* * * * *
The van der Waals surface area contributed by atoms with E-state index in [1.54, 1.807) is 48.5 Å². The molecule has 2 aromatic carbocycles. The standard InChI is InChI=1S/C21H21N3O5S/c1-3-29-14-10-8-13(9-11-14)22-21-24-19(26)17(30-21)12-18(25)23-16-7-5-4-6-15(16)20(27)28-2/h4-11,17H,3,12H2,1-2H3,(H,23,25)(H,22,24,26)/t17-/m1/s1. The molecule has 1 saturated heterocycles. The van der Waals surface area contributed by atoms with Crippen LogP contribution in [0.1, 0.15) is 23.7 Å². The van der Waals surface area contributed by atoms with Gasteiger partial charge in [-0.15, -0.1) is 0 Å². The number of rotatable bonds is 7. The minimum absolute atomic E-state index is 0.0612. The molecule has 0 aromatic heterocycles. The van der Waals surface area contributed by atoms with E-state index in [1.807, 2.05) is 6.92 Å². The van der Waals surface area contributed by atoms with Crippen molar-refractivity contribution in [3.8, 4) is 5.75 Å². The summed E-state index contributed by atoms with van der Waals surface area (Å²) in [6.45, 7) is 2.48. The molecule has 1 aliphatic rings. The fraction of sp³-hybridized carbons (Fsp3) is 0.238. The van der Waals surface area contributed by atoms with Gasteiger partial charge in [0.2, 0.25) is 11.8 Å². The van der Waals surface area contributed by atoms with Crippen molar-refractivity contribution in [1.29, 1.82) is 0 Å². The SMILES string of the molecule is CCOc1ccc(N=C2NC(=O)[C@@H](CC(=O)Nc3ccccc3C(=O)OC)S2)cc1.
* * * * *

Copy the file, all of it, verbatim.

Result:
The van der Waals surface area contributed by atoms with E-state index in [1.54, 1.807) is 48.5 Å². The molecule has 2 aromatic carbocycles. The standard InChI is InChI=1S/C21H21N3O5S/c1-3-29-14-10-8-13(9-11-14)22-21-24-19(26)17(30-21)12-18(25)23-16-7-5-4-6-15(16)20(27)28-2/h4-11,17H,3,12H2,1-2H3,(H,23,25)(H,22,24,26)/t17-/m1/s1. The molecule has 1 saturated heterocycles. The van der Waals surface area contributed by atoms with Crippen LogP contribution in [0.1, 0.15) is 23.7 Å². The van der Waals surface area contributed by atoms with Gasteiger partial charge in [-0.15, -0.1) is 0 Å². The number of rotatable bonds is 7. The minimum absolute atomic E-state index is 0.0612. The molecule has 0 aromatic heterocycles. The van der Waals surface area contributed by atoms with E-state index in [1.807, 2.05) is 6.92 Å². The van der Waals surface area contributed by atoms with Crippen molar-refractivity contribution in [3.8, 4) is 5.75 Å². The summed E-state index contributed by atoms with van der Waals surface area (Å²) in [6.45, 7) is 2.48. The molecule has 1 aliphatic rings. The fraction of sp³-hybridized carbons (Fsp3) is 0.238. The van der Waals surface area contributed by atoms with Gasteiger partial charge in [0.2, 0.25) is 11.8 Å². The van der Waals surface area contributed by atoms with Crippen molar-refractivity contribution in [1.29, 1.82) is 0 Å². The SMILES string of the molecule is CCOc1ccc(N=C2NC(=O)[C@@H](CC(=O)Nc3ccccc3C(=O)OC)S2)cc1.